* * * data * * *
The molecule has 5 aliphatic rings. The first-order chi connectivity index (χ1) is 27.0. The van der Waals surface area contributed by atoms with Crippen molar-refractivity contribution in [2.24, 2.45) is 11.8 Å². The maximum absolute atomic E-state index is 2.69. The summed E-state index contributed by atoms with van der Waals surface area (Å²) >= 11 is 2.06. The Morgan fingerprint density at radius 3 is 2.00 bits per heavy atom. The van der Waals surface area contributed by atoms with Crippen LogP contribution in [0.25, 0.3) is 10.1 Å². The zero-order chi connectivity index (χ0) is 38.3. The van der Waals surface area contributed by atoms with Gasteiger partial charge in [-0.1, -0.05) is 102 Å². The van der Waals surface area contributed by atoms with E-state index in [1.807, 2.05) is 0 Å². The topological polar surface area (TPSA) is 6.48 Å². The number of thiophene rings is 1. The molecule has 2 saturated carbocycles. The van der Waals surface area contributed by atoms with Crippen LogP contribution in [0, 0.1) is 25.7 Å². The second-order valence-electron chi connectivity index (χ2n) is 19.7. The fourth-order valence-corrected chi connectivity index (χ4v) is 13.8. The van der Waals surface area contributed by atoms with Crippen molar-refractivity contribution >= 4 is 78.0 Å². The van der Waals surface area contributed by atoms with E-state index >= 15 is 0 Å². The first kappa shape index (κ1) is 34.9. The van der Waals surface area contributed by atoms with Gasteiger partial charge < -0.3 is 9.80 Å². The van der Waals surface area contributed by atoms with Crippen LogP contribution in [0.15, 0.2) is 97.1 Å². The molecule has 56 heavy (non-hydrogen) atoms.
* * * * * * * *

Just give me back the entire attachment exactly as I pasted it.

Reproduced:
The molecule has 5 aliphatic rings. The first-order chi connectivity index (χ1) is 27.0. The van der Waals surface area contributed by atoms with Crippen molar-refractivity contribution in [2.24, 2.45) is 11.8 Å². The maximum absolute atomic E-state index is 2.69. The summed E-state index contributed by atoms with van der Waals surface area (Å²) >= 11 is 2.06. The Morgan fingerprint density at radius 3 is 2.00 bits per heavy atom. The van der Waals surface area contributed by atoms with Crippen LogP contribution in [0.25, 0.3) is 10.1 Å². The zero-order chi connectivity index (χ0) is 38.3. The van der Waals surface area contributed by atoms with Gasteiger partial charge in [-0.1, -0.05) is 102 Å². The van der Waals surface area contributed by atoms with E-state index in [1.807, 2.05) is 0 Å². The topological polar surface area (TPSA) is 6.48 Å². The number of thiophene rings is 1. The molecule has 2 saturated carbocycles. The van der Waals surface area contributed by atoms with Crippen LogP contribution in [0, 0.1) is 25.7 Å². The second-order valence-electron chi connectivity index (χ2n) is 19.7. The fourth-order valence-corrected chi connectivity index (χ4v) is 13.8. The van der Waals surface area contributed by atoms with Crippen molar-refractivity contribution >= 4 is 78.0 Å². The van der Waals surface area contributed by atoms with E-state index >= 15 is 0 Å². The first kappa shape index (κ1) is 34.9. The van der Waals surface area contributed by atoms with Gasteiger partial charge < -0.3 is 9.80 Å². The van der Waals surface area contributed by atoms with Crippen LogP contribution in [0.15, 0.2) is 97.1 Å². The molecule has 56 heavy (non-hydrogen) atoms.